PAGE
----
And then I guess one other area I could mention is that instead of using anaerobic lagoons, which produce hydrogen sulfide [and] nitrous oxide, which is a greenhouse gas, we could go to aerobic digesters, which don’t produce those greenhouse-forcing gases and better yield a fertilizer that can be sold as a commodity. And by the way, while producers do this, they can sell the carbon credits on the carbon exchange because they’re not producing greenhouse gases that otherwise would have been produced, and this can actually turn a profit.

HOOD: Well, it sounds like there are some new developments in the pipeline that will potentially really help the situation.

THORNE: Yeah, I think so, and as we learn more about H1N17 and the potential role of CAFOs in this,8 I think there will be similar best practices that can be invoked that will help us, and clearly one of those might be not putting these large facilities for poultry next to swine. And I think that over time we can make those changes without much of an impact on the industry.

AHEARN: That was Dr. Peter Thorne talking with science writer Ernie Hood. Dr. Thorne is a professor of occupational and environmental health at the University of Iowa and is director of the Environmental Health Sciences Research Center there.

And that’s The Researcher’s Perspective. I’m Ashley Ahearn. Thanks for downloading!

Ashley Ahearn, host of The Researcher’s Perspective, has been a producer and reporter for National Public Radio and an Annenberg Fellow at the University of Southern California specializing in science journalism.

References and Notes

1. Thorne PS. Environmental health impacts of concentrated animal feeding operations: anticipating hazards—searching for solutions. Environ Health Perspect 115(2):296–297 2007. 10.1289/ehp.8831.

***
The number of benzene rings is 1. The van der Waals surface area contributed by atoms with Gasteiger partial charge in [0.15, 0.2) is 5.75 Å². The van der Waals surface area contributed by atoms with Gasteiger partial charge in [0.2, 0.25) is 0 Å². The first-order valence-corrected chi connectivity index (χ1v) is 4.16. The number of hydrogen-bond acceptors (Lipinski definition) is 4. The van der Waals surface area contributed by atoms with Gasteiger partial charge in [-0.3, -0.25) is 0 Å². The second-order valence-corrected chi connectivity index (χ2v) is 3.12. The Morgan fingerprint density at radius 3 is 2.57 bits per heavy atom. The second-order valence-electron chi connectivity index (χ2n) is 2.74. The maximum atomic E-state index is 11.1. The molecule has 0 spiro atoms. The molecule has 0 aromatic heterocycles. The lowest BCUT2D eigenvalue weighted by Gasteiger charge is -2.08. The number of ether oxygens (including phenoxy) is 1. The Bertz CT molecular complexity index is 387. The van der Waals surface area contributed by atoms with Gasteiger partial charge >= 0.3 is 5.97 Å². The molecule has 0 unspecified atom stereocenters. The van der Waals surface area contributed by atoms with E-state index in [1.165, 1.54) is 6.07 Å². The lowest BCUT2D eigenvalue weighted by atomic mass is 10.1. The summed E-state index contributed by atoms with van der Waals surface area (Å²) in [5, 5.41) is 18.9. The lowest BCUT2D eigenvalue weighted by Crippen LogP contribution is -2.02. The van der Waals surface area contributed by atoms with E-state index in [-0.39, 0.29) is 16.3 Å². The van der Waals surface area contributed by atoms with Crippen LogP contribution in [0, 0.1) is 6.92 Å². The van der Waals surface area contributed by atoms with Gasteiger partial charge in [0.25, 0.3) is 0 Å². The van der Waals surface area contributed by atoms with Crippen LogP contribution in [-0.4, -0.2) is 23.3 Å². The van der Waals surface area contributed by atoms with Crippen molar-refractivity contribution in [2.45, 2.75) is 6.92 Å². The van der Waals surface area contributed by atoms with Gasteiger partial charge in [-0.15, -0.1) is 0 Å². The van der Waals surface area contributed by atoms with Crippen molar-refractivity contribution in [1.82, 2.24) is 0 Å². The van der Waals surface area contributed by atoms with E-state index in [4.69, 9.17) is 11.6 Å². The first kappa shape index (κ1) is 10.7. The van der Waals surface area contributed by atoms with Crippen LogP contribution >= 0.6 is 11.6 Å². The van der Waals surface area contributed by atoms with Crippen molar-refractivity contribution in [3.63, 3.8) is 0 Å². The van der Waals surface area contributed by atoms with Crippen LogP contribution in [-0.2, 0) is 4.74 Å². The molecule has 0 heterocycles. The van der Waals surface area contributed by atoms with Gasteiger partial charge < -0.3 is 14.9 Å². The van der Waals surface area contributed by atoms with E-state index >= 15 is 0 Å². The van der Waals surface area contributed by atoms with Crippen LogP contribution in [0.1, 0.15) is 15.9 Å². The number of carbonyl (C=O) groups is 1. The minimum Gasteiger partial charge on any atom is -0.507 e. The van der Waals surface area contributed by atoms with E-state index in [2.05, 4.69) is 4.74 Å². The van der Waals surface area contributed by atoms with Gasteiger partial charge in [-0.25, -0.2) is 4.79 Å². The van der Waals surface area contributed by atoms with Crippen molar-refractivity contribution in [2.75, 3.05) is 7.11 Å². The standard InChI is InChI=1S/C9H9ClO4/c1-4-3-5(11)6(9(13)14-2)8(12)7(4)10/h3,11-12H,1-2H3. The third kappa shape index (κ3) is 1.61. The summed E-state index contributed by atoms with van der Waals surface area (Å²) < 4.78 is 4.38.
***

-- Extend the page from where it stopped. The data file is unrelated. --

2. Heederik D. Health effects of airborne exposures from concentrated animal feeding operations. Environ Health Perspect 115(2):298–302 2007. doi:10.1289/ehp.8835.

3. Bunton B. Monitoring and modeling of emissions from concentrated animal feeding operations: overview of methods. Environ Health Perspect 115(2):303–307 2007. 10.1289/ehp.8838.

4. Burkholder J. Impacts of waste from concentrated animal feeding operations on water quality. Environ Health Perspect 115(2):308–312 2007. 10.1289/ehp.8839.

5. Gilchrist MJ, et al. The potential role of concentrated animal feeding operations in infectious disease epidemics and antibiotic resistance. Environ Health Perspect 115(2):313–316 2007. 10.1289/ehp.8837.

6. Donham KJ, et al. Community health and socioeconomic issues surrounding concentrated animal feeding operations Environ Health Perspect 115(2):317–320 2007. doi:10.1289/ehp.8836.

7. At the time of this recording in October 2009, pandemic novel influenza A (H1N1), or swine flu, was in full swing. By late summer 2010, when the virus was declared to be post-pandemic, more than 214 countries and overseas territories or communities had reported laboratory-confirmed cases of pandemic influenza H1N1 2009, including more than 18,000 deaths (WHO. Pandemic (H1N1) 2009—update 112. Geneva, Switzerland:World Health Organization (2010). Available: [accessed 22 Feb 2011]).

8. Schmidt CS. Swine CAFOs and novel H1N1 flu: separating facts from fears. Environ Health Perspect 117(9):A394–A401 2009. 10.1289/ehp.117-a394.